Writer and jazz musician, Dominic Green, was one of the most delightful people I've had the good fortune to photograph – a mix of self-deprecating good humor, wickedly keen intelligence (he studied English Literature at St. John's College, Oxford), and a fount of wonderful anecdotes about his theater-bred family and colorful musician friends.Read More
I recently had the good fortune to photograph brilliant Jackie VanderBrug, co-author of Gender Lens Investing: Uncovering Opportunities for Growth, Returns, and Impact.
The subject of her book is fascinating: women today are an enormous force in the global economy—as successful entrepreneurs, corporate executives and family breadwinners. Yet gender-based violence, the absence of women's legal rights and the persistent wage gap stubbornly remain. This paradox creates an unprecedented and underexplored opportunity for investors. This is the first book of its kind to examine, in depth the advantages of integrating gender into investment analysis. While other books speak to growing numbers and influence of women, Gender Lens Investing moves from economic trends to financial strategy.
Jackie was looking for a portrait that conveyed her extensive knowledge base of her area, and conveyed a strong, smart presence. We worked with different backgrounds, lighting, and expression to nail the image she was looking for in her new book.
Photographing mystery writers is an absolute delight; I get a little tingle of happiness when I'm contacted by an author who delves into the deep dark depths of the human psyche to create their stories. Recently, I photographed Ray Daniel and Anne Macdonald, both wonderful writers and human beings, who are members - and in the case of Ray, the president - of the New England Chapter of Mystery Writers of America, New England chapter.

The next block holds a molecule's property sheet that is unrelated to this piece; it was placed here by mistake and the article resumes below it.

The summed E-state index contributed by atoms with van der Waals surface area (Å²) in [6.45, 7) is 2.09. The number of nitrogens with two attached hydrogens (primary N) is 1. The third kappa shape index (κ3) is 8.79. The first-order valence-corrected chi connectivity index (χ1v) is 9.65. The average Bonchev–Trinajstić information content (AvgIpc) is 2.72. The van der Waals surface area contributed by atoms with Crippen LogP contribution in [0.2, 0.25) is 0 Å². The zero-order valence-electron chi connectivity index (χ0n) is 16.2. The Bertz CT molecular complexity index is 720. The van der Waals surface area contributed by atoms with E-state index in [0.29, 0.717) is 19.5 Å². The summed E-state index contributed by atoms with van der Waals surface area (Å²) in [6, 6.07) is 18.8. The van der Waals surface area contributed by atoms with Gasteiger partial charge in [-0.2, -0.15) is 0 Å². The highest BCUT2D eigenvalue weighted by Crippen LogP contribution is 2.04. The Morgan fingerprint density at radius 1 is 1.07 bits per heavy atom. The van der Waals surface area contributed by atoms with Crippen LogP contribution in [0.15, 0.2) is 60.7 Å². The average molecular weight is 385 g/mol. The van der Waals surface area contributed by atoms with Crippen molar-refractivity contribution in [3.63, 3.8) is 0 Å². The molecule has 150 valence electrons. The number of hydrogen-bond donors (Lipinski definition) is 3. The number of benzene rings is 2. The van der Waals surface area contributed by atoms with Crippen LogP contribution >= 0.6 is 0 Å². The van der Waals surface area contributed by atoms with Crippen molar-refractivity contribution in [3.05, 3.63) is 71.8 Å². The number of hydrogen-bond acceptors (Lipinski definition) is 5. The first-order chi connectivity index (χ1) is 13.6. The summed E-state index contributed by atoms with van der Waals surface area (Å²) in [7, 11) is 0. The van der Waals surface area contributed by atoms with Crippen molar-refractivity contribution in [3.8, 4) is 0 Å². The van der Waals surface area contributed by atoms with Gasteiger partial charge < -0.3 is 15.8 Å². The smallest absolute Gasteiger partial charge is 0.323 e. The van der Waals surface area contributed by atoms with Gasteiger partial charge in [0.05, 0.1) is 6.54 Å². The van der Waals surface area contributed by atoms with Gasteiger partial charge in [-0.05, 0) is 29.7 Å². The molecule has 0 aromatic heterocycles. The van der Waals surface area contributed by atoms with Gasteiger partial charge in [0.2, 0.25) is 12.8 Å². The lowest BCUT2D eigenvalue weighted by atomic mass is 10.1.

When photographing a writer of this type, I try to avoid the obvious cliches, but infuse a subtle tinge of drama and gravitas through lighting and positioning. The goal is to create an author photo for book jacket and publicity use that tells a visual story about both the book and author in a beautiful manner, inviting their readers to get to know both them, and their books, better.
A table spread with photographs and a fishbowl in front of me, three seven-foot banners dwarfing me from behind, I prepared myself to meet hundreds of writers over three days at Boston's Park Plaza Hotel with a 50/50 mix of exuberance and uncertainty. This scenario lay before me earlier this month when I had decided to take a stab at being a sponsor/exhibitor (party of one) at the Muse in the Marketplace writers' conference organized by GrubStreet, one of the nation's leading creative writing centers (and where my show, the Boston Authors Project, resides). My expectations were fairly low-key; connect with writers, and see how I could help them prepare their book jacket and publicity photography for their upcoming releases.